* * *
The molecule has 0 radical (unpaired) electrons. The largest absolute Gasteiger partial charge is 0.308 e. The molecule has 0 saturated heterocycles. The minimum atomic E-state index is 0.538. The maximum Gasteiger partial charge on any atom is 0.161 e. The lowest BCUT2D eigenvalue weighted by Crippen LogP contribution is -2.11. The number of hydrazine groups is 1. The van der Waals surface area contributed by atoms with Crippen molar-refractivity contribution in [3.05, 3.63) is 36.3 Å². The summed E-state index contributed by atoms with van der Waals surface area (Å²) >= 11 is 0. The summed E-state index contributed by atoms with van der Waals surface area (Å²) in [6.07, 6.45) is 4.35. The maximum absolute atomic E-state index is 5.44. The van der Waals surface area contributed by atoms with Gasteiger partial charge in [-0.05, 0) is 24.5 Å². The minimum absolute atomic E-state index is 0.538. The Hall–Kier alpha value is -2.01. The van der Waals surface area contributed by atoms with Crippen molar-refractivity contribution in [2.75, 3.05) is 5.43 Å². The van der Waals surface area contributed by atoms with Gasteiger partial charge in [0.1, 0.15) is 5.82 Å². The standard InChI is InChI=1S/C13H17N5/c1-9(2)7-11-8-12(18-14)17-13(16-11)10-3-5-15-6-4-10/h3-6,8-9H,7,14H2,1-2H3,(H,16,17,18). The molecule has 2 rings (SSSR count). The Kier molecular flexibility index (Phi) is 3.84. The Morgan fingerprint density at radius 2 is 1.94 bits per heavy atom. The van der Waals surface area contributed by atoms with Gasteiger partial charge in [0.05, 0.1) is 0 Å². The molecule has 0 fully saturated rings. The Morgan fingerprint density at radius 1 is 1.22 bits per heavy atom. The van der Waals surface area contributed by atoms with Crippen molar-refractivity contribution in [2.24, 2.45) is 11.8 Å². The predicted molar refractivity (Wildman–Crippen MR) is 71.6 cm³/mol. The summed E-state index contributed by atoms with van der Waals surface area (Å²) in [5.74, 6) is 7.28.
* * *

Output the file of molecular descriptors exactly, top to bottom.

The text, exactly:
The molecule has 0 radical (unpaired) electrons. The largest absolute Gasteiger partial charge is 0.308 e. The molecule has 0 saturated heterocycles. The minimum atomic E-state index is 0.538. The maximum Gasteiger partial charge on any atom is 0.161 e. The lowest BCUT2D eigenvalue weighted by Crippen LogP contribution is -2.11. The number of hydrazine groups is 1. The van der Waals surface area contributed by atoms with Crippen molar-refractivity contribution in [3.05, 3.63) is 36.3 Å². The summed E-state index contributed by atoms with van der Waals surface area (Å²) >= 11 is 0. The summed E-state index contributed by atoms with van der Waals surface area (Å²) in [6.07, 6.45) is 4.35. The maximum absolute atomic E-state index is 5.44. The van der Waals surface area contributed by atoms with Gasteiger partial charge in [-0.05, 0) is 24.5 Å². The minimum absolute atomic E-state index is 0.538. The Hall–Kier alpha value is -2.01. The van der Waals surface area contributed by atoms with Crippen molar-refractivity contribution in [2.75, 3.05) is 5.43 Å². The van der Waals surface area contributed by atoms with Gasteiger partial charge in [0.1, 0.15) is 5.82 Å². The standard InChI is InChI=1S/C13H17N5/c1-9(2)7-11-8-12(18-14)17-13(16-11)10-3-5-15-6-4-10/h3-6,8-9H,7,14H2,1-2H3,(H,16,17,18). The molecule has 2 rings (SSSR count). The Kier molecular flexibility index (Phi) is 3.84. The Morgan fingerprint density at radius 2 is 1.94 bits per heavy atom. The van der Waals surface area contributed by atoms with Gasteiger partial charge in [0.05, 0.1) is 0 Å². The molecule has 0 fully saturated rings. The Morgan fingerprint density at radius 1 is 1.22 bits per heavy atom. The van der Waals surface area contributed by atoms with Crippen molar-refractivity contribution in [2.24, 2.45) is 11.8 Å². The predicted molar refractivity (Wildman–Crippen MR) is 71.6 cm³/mol. The summed E-state index contributed by atoms with van der Waals surface area (Å²) in [5.74, 6) is 7.28.